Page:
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Tags: Advanced Malware Protection, AMP, Cloud web security, CWS, DMVPN, firewall, IDS, IPS, ISR 4000, ISR4k, IWAN, routers, security
Advanced malware is dynamic, elusive, and evasive. Once it slithers into the organization’s extended network, it can very quickly proliferate, cause problems, and remain undetected by traditional point-in-time security tools. These tools poll or scan endpoints for malware or indicators of compromise at a moment in time, and then do not evaluate again until the next big scan is triggered.
To prevent a malware intrusion from becoming a full-fledged and costly breach, it is important to catch that malware as quickly as possible. To do that, you need to go beyond point-in-time tools, and instead continuously watch and analyze all file and program activity throughout your extended network, so that at the first glimpse of malicious behavior you can contain and remediate immediately.
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Tags: Advanced Malware Protection, AMP, APT, Breach, intrusion, malware, security
Today the web is a favorite vector for threat actors to launch their attacks. According to the Cisco 2014 Midyear Security Report, More than 90 percent of customer networks observed in the first half of 2014 were identified as having traffic going to websites that host malware. More recently, Talos uncovered a massive malvertising network known as Kyle and Stan. Some 31,151 connections were observed to the network’s 6,491 domains.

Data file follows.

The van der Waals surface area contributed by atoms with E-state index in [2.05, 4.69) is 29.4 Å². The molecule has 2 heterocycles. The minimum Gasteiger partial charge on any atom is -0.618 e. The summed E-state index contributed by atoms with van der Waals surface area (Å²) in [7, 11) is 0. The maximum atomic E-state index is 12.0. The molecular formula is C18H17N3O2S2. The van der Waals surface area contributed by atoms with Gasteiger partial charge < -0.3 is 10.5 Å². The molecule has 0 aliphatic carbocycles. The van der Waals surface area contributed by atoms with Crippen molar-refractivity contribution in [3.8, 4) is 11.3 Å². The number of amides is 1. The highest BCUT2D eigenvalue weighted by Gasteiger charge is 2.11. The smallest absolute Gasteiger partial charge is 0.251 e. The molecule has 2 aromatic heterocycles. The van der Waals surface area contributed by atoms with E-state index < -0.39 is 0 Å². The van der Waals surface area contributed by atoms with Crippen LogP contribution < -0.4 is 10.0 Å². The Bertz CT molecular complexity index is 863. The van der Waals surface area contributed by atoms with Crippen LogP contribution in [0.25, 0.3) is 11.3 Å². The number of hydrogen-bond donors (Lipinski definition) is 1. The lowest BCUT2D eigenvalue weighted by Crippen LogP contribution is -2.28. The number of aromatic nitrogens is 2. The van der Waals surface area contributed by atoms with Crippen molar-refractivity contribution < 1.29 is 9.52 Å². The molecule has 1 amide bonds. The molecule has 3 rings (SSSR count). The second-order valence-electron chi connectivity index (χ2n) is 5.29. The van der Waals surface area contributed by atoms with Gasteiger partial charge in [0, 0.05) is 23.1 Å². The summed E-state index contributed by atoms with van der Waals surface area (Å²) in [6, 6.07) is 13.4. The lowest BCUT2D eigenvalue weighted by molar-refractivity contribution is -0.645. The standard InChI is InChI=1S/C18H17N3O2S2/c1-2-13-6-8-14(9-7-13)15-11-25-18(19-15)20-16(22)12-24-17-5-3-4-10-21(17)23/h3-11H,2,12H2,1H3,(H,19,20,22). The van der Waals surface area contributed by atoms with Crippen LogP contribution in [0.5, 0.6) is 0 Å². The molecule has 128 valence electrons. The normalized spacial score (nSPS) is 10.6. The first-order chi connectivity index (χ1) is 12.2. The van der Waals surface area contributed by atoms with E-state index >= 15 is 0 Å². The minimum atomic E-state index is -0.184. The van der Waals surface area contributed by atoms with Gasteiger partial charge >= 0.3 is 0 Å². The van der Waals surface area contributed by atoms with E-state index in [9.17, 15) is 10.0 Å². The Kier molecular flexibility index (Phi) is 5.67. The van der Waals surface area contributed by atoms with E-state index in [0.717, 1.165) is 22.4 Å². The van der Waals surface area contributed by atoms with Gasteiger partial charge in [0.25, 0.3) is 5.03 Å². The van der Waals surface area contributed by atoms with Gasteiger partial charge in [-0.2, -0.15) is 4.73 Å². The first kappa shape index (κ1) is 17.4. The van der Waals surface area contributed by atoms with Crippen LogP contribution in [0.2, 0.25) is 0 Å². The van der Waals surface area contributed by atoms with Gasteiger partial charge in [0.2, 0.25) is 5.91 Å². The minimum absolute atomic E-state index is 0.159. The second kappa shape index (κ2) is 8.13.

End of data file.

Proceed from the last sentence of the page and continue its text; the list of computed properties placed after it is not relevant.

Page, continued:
In an effort to continue offering the most comprehensive protection to our customers, today we are announcing several important new features and expanded threat protection for the Cisco Web Security Appliance (WSA).
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Tags: Advanced Malware Protection, Cisco Advanced Malware Protection, Cisco Identity Service Engine (ISE), Cisco ISE, cisco web security appliance, cisco wsa, security, virtual security management application, web security appliance, wsa
As an IT security practitioner, you have a lot on your plate. Malware attacks are ever present. Hackers are smarter than ever and have the resources and persistence to compromise your organization. The malware being created today is more sophisticated. And the number and types of devices being used in the workplace are expanding, which is increasing the attack surface for malware delivery. With all of these new endpoints being used in the workplace, it’s no surprise that more than 70% of respondents in the 2014 State of Endpoint Risk study by Ponemon say that endpoint security risk is more difficult than ever to manage. Without visibility into potential malicious activity on the endpoints, how are you expected to effectively defend against an attack launched from an endpoint?